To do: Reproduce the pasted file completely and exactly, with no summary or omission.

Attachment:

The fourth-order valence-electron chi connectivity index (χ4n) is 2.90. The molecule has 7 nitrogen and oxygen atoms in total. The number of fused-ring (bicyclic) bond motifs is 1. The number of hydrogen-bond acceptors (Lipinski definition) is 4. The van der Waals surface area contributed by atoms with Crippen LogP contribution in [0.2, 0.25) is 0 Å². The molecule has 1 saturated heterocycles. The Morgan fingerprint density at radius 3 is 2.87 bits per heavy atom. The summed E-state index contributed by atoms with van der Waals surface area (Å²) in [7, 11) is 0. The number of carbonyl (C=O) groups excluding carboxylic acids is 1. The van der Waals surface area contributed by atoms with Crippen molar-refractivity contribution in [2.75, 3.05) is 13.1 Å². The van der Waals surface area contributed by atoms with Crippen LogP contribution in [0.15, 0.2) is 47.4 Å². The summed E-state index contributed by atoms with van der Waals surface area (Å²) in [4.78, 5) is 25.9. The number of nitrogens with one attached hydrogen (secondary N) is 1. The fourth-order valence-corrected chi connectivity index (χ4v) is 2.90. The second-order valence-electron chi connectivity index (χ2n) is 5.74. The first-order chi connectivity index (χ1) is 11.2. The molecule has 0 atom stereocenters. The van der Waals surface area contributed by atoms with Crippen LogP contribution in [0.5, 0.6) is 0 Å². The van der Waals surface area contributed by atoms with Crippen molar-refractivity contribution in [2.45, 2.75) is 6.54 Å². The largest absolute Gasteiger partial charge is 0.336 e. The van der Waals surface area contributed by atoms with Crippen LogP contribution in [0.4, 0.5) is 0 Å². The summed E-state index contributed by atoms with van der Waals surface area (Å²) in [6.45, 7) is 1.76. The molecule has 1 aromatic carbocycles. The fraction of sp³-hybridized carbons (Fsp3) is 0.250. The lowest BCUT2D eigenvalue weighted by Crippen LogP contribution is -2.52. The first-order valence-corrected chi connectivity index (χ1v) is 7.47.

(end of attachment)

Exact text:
The fourth-order valence-electron chi connectivity index (χ4n) is 2.90. The molecule has 7 nitrogen and oxygen atoms in total. The number of fused-ring (bicyclic) bond motifs is 1. The number of hydrogen-bond acceptors (Lipinski definition) is 4. The van der Waals surface area contributed by atoms with Crippen LogP contribution in [0.2, 0.25) is 0 Å². The molecule has 1 saturated heterocycles. The Morgan fingerprint density at radius 3 is 2.87 bits per heavy atom. The summed E-state index contributed by atoms with van der Waals surface area (Å²) in [7, 11) is 0. The number of carbonyl (C=O) groups excluding carboxylic acids is 1. The van der Waals surface area contributed by atoms with Crippen molar-refractivity contribution in [2.75, 3.05) is 13.1 Å². The van der Waals surface area contributed by atoms with Crippen LogP contribution in [0.15, 0.2) is 47.4 Å². The summed E-state index contributed by atoms with van der Waals surface area (Å²) in [4.78, 5) is 25.9. The number of nitrogens with one attached hydrogen (secondary N) is 1. The fourth-order valence-corrected chi connectivity index (χ4v) is 2.90. The second-order valence-electron chi connectivity index (χ2n) is 5.74. The first-order chi connectivity index (χ1) is 11.2. The molecule has 0 atom stereocenters. The van der Waals surface area contributed by atoms with Crippen LogP contribution in [0.5, 0.6) is 0 Å². The van der Waals surface area contributed by atoms with Crippen molar-refractivity contribution in [2.45, 2.75) is 6.54 Å². The largest absolute Gasteiger partial charge is 0.336 e. The van der Waals surface area contributed by atoms with Crippen LogP contribution in [0.4, 0.5) is 0 Å². The summed E-state index contributed by atoms with van der Waals surface area (Å²) in [6.45, 7) is 1.76. The molecule has 1 aromatic carbocycles. The fraction of sp³-hybridized carbons (Fsp3) is 0.250. The lowest BCUT2D eigenvalue weighted by Crippen LogP contribution is -2.52. The first-order valence-corrected chi connectivity index (χ1v) is 7.47.